Many global businesses already recognize the value in ethical and human rights centred practices. Bill Anderson of Adidas points to a long track record of engaging with civil society. “Engagement has usually followed one of two paths, either as a response to advocacy campaigns, or as part of our own outreach around topics of shared interest, in particular global supply chains, worker’s rights, occupational health and safety, environmental protection, sports and health’, says Anderson, “we are also engaged with a range of civil society groups with respect to our philanthropy and corporate responsibility programmes.”
Nicholas Patrick of global law firm DLA Piper, part of a business network on civil society and human rights defenders: “Ultimately businesses can only succeed where there is strong rule of law. Civil society is both an indicator and a facilitator of a strong rule of law. Civil society also plays an important role in monitoring and keeping accountable democratic institutions and businesses. Also, civil society is increasingly monitoring supply chains in high risk jurisdictions where monitoring and enforcement of regulations by authorities is weak.”
Honduras is one such jurisdiction. The killing of Berta Cáceres and Nelson García in March 2016 provoked international outrage, “yet in this case, Berta’s assassination led to the withdrawal of investors from the project, and the fate of the dam is in question,” says Adam Shapiro of Frontline Defenders. “Increased international attention made it possible to pressure investors to suspend involvement in and move to withdraw from the project. Two investment banks… made clear statements in response to the killing.”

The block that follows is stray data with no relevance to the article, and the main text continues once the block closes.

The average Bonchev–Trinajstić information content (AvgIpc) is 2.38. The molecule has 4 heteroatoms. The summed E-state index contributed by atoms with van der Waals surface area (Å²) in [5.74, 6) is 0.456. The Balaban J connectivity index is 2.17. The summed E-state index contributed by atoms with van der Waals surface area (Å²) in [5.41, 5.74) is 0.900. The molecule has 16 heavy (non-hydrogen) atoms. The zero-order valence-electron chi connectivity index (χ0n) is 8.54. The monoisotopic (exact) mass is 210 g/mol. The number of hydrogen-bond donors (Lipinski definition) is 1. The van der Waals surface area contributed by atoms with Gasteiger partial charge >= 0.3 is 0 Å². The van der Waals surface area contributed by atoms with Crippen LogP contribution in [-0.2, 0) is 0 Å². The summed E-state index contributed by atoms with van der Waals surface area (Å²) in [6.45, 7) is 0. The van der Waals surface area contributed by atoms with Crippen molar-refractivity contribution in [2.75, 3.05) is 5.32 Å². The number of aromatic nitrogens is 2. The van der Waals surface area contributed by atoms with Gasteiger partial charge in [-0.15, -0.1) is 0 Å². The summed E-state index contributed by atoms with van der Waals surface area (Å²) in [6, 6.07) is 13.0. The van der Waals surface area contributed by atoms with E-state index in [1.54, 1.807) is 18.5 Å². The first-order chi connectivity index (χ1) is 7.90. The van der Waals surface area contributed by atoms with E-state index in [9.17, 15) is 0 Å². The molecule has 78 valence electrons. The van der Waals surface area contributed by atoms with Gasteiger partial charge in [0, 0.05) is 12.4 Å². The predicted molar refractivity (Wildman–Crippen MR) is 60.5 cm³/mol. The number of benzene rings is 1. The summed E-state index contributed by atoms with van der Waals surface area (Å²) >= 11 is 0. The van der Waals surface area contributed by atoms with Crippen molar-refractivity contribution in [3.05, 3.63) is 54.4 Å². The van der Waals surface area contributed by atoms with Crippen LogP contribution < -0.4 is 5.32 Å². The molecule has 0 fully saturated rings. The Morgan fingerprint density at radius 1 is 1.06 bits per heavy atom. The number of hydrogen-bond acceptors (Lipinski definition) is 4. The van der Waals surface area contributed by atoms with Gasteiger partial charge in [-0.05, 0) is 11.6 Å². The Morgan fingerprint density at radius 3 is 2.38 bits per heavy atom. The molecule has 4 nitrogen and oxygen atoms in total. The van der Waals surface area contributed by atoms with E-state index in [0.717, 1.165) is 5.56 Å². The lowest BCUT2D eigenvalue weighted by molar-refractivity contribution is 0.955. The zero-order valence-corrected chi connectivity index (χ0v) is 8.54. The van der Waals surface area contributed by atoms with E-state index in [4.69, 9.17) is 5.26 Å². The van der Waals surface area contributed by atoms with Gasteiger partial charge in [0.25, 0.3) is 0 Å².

New guidelines for business and civil society
CIVICUS is calling for a new effort from the private sector to honour both voluntary and regulatory measures, and reduce the negative impact of transnational business on human rights and civic space.
Frank Vogl, a founder of Transparency International, relates the extensive role civil society advocacy has already played in establishing international norms: “Thanks to the leadership of civil society there is a formidable web of conventions, such as the OECD Anti-Bribery Convention, the UN Convention Against Corruption and large numbers of relatively new national laws and manifold regulations, including tough measures in a rising number of countries against money laundering and tax evasion. New laws and regulations against tax avoidance are likely before long”.